The Third International Stock Enhancement & Searanching

Theme 5: Abstract

Monitoring of the Stock Enhancement Program for Black Sea Bream (Acanthopagrus Schlegeli) in Hiroshima Bay, Japan


Enrique Blanco Gonzalez,
Dal-Sang Jeong, Tetsuya Umino and Kazuya Nagasawa
Aquaculture Laboratory
Graduate School of Biosphere Science, Hiroshima University
1-4-4, Kagamiyama, Higashi-Hiroshima City, 739-8528, Japan
lorgas_99@yahoo.es

Downloadable Abstract


Black sea bream (Acanthopagrus schlegeli) represents an important marine species for both sport and commercial fisheries in Japan. This species has been a traditional source of proteins for people in Hiroshima. Its harvest in Hiroshima Bay exceeded 300 tones until the 1960`s, but over-fishing caused a significant drop to 100 tones in the 1970`s.

To maintain this living resource, stock enhancement programs began in 1982 in Hiroshima Bay. Black sea bream represents the fourth marine fish species for stock enhancement in Japan, with around 6 million juveniles released annually. Twenty five percent of the fingerlings produced in the country were released in Hiroshima Bay and adjacent areas. Despite the effectiveness of these programs as evidenced by the catch recovery in 1990`s, the genetic effects of stocking were not considered.

The present paper represents the first long-term study monitoring the effectiveness of black sea bream’s stock enhancement into natural populations using genetic markers. To achieve this objective, wild and hatchery stocks were separated through 6 microsatellites DNA markers. Genetic divergence between wild and hatchery population and its effect in future generations was also tested. Finally, we traced the pedigree of the offspring and estimated the inbreeding levels.

The same group of 51 black sea bream was maintained as broodstock at Hiroshima City Marine Products Promotion Association between 1999 and 2002, comprised of 29 dams and 22 sires. Eggs produced in one night were collected during the spawning peak in 2000, 2001 and 2002. Afterwards, hatched eggs were transferred to a rearing tank. Two months before the release day, 70 offspring in 2000 and 110 in 2001 were collected for the pedigree analysis. A total of 20000 larvae from the same groups were randomly selected for release each year at a small cove in Hiroshima Bay. Furthermore, 50 wild specimens were collected at the release site before hatchery fish were released, with 50 more individuals sampled 10 days after stocking in 2000. Almost 200 more individuals were sampled two months after release in 2001, and 90 and 117 individuals during the spawning peaks of 2003 and 2004, respectively.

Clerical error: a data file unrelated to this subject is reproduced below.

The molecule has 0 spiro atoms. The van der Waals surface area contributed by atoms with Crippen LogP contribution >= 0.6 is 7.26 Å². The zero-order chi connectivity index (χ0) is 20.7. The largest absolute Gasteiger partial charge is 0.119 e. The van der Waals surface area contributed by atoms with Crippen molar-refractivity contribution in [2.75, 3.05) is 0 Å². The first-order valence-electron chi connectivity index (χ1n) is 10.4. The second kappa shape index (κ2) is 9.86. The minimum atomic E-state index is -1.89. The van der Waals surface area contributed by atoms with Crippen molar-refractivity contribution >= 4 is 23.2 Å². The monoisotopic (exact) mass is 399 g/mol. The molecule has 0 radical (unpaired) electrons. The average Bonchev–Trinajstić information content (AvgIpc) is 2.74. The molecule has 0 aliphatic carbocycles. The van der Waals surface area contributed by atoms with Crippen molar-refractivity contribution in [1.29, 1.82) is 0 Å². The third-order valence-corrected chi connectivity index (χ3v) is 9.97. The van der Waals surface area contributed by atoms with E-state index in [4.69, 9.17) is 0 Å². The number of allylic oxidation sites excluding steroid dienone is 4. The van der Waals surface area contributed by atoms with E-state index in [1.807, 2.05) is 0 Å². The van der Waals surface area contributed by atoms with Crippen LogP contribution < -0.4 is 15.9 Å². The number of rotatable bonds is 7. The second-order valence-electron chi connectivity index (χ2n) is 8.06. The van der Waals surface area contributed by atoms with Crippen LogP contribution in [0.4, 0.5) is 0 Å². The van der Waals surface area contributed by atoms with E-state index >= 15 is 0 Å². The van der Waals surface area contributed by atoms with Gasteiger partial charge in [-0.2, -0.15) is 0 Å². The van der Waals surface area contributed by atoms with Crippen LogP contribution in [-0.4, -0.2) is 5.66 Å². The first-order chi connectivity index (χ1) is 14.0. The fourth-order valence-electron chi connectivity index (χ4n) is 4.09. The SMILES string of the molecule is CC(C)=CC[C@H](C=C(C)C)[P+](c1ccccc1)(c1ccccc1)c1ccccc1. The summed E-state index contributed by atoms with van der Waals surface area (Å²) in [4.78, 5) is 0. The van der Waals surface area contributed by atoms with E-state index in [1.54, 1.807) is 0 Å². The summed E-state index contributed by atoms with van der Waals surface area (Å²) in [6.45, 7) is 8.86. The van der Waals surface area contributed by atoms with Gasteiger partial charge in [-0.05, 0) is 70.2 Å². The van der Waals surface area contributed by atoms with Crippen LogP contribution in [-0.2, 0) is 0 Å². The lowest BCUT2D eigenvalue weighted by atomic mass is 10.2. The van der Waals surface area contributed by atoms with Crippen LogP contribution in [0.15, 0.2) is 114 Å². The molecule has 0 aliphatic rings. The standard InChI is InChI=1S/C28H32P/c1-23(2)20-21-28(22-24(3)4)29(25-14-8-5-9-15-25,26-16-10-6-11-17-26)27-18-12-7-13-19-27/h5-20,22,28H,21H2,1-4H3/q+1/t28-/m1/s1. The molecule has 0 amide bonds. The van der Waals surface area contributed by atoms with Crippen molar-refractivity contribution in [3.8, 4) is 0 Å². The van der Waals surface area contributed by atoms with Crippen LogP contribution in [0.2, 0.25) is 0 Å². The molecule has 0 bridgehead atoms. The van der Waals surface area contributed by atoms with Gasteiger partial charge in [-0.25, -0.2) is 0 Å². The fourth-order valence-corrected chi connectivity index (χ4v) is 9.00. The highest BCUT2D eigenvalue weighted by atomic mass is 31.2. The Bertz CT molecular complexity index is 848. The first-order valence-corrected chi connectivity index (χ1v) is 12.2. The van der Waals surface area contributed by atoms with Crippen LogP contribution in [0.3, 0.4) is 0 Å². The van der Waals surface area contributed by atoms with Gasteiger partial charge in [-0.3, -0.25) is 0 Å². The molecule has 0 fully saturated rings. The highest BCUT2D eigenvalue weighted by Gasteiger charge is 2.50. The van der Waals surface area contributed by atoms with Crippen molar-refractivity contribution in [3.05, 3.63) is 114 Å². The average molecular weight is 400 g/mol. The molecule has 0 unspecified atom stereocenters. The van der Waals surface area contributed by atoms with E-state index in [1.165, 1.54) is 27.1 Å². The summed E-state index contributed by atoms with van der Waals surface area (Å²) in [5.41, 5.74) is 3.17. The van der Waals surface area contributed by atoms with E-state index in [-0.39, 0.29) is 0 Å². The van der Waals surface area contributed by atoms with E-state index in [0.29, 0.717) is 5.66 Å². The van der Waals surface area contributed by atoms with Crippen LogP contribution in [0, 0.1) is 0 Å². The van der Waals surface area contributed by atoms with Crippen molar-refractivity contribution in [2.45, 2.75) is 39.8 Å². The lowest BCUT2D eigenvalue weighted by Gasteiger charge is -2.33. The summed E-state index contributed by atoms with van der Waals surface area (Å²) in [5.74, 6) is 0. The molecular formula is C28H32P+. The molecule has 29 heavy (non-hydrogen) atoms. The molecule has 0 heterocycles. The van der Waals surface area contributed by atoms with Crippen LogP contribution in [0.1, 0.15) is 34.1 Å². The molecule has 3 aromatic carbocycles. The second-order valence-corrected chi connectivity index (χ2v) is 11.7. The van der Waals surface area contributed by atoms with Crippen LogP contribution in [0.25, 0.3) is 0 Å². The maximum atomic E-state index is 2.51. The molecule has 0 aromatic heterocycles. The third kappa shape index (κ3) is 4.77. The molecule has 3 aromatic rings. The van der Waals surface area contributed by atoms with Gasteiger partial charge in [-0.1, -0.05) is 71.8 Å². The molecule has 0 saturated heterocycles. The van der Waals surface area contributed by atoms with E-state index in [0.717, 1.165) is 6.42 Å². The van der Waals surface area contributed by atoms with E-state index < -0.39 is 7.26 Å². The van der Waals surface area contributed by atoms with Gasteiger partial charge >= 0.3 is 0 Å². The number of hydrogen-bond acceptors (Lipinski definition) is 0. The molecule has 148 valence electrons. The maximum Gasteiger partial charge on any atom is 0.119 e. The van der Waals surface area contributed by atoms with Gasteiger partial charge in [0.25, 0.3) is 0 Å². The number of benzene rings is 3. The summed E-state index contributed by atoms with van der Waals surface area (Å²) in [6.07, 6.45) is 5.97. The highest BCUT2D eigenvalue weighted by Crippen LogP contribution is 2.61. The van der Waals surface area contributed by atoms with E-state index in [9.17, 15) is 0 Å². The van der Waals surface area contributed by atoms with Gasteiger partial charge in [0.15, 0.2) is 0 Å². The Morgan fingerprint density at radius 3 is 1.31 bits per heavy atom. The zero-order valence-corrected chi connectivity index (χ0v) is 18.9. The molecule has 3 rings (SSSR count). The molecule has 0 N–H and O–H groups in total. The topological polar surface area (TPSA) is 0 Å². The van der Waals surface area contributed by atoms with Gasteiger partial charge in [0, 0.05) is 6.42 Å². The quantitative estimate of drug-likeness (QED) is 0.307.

Similar levels of heterozygosity were observed between wild and hatchery black sea bream. However, domesticated specimens scored fewer alleles per locus. The loss of alleles in hatchery origin individuals increased from 16.5% in 2000 to 28.9% in 2004.

The effectiveness and contribution of black sea bream’s stock enhancement program in the cove was evidenced by the presence of over 59% of previously stocked individuals in 2001, maintaining at 34% and 39% in 2003 and 2004 samples, respectively.

The use of 7 polymorphic microsatellite DNA markers successfully reassigned 69.3% of the offspring to their true parents in the offspring selected for pedigree before release in 2000 and 2001. In addition, another 70% and 80% of the samples identified as hatchery origin matched to their true parents using 6 microsatellite loci in 2003 and 2004, respectively.

In spite of the important contribution of previously stocked individuals, the effective population size was established as 19.8, 8.9, 23, and 9 in 2000, 2001, 2003 and 2004, respectively. This small size represented 2.5, 5.5, 2.5 and 5.5% of inbreeding for the same period. The consanguinity levels observed in this study exceeds the 1% recommended by FAO, warning of the necessity of applying important procedures to maintain the genetic resources of this species and reduce the inbreeding problems observed. This experience might be very useful to preserve the genetic diversity wherever stocking programs are implemented.